Do you have a great business idea but haven’t done a thing about it yet? Perhaps the key thing that you are missing is not capital, nor experience, but a little bit of inspiration.

Some of the biggest companies in the world were started by broke students, on small loans from their parents, with their first headquarters being cramped dorm rooms.

Today, those startups continue to revolutionize the world of business. To help you find motivation for your entrepreneurial journey, here are the most successful startups with college roots.

Facebook

Back in 2004, Harvard University student Mark Zuckerberg, along with a couple of friends, founded one of the most famous and successful startups of them all—Facebook.

The social network had started as a way for Harvard students to communicate with each other. Soon, it spread to other higher educational institutions. In 2007, the site became open for all internet users above the age of 13.

Today, with over 2.45 billion regular monthly users, it is the biggest social network in the world. The company has acquired other large social media startups, such as Instagram and WhatsApp, and, in 2020, it will launch its very own cryptocurrency—Libra.

Reddit

Reddit is a social web content aggregator and forum. Every registered member can submit their own original content or share interesting links they have found on the internet. The site is organized into subreddits—user-created boards dedicated to specific topics.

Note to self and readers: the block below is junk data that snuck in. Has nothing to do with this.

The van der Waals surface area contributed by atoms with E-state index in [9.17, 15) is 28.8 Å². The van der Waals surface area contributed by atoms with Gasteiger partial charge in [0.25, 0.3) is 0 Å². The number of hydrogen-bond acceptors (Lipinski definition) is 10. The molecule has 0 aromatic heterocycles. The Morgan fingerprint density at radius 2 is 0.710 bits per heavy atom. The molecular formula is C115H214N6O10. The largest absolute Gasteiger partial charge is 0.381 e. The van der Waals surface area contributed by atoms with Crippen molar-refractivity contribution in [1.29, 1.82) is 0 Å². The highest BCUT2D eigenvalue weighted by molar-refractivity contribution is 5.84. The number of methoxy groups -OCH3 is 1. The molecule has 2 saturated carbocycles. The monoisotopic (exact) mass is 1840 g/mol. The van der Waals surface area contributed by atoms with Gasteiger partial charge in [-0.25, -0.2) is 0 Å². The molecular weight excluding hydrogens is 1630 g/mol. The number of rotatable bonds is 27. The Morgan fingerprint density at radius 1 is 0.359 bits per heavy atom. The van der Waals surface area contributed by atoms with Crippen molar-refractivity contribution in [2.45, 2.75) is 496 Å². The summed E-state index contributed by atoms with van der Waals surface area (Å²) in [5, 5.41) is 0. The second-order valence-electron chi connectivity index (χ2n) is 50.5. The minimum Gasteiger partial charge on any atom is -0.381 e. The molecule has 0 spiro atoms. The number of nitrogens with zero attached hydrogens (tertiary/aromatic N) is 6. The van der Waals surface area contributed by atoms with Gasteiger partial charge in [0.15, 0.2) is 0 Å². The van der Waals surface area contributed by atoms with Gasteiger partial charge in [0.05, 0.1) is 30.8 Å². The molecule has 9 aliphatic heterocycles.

Alexis Ohanian and Steve Huffman, students of the University of Virginia, founded Reddit back in 2005. But, before reaching success, the duo got a taste of rejection.

The site launched from the famous Y Combinator program. But, the Combinator program turned down their initial pitch, and Paul Graham, one of the co-founders of the program, suggested they work on what eventually became Reddit.

In 2006, the duo sold Reddit for $20 million. Today, it is ranked as the 13th most visited site on all of the internet.

The Onion

Tim Keck asked his mom for a loan to launch a publication with his college buddy, Chris Johnson. At the time, they were juniors at the University of Wisconsin.

The Onion had started as a free paper that circulated around campus. Soon, the paper gained a following outside campus ground and continued to spread across the Midwest. After just one year, the duo sold the publication for $19,000.

Bringing in millions of dollars in ad sales every year, the Onion is America’s most beloved satire publication. Just like the news organization it mocks, the Onion has grown and expanded into new forms of media.

AskGamblers

Back in 2005, Igor Salindrija was a typical law student. He shared an apartment with a roommate, worked as a bartender to make some extra money, and dreamed big.

But Salindrija was also a passionate web designer, and he was always searching for creative freelance gigs. He was brought into the world of iGaming completely by chance.

Entrepreneurial in nature, after extensively delving into the world of online gambling, he founded a reputable casino portal called AskGamblers and went on to grow it and promote it in an era when social media wasn’t really a big thing yet.

In 2016, Catena Media acquired the site for approximately $17.1 million, which was at the time the largest transaction in the company’s history. The same year, AskGamblers won the IGB Affiliate Award for Best Casino Website.

Today, it continues to be one of the most reliable and trustworthy sources of information for online casino players and a well-known brand in the iGaming industry.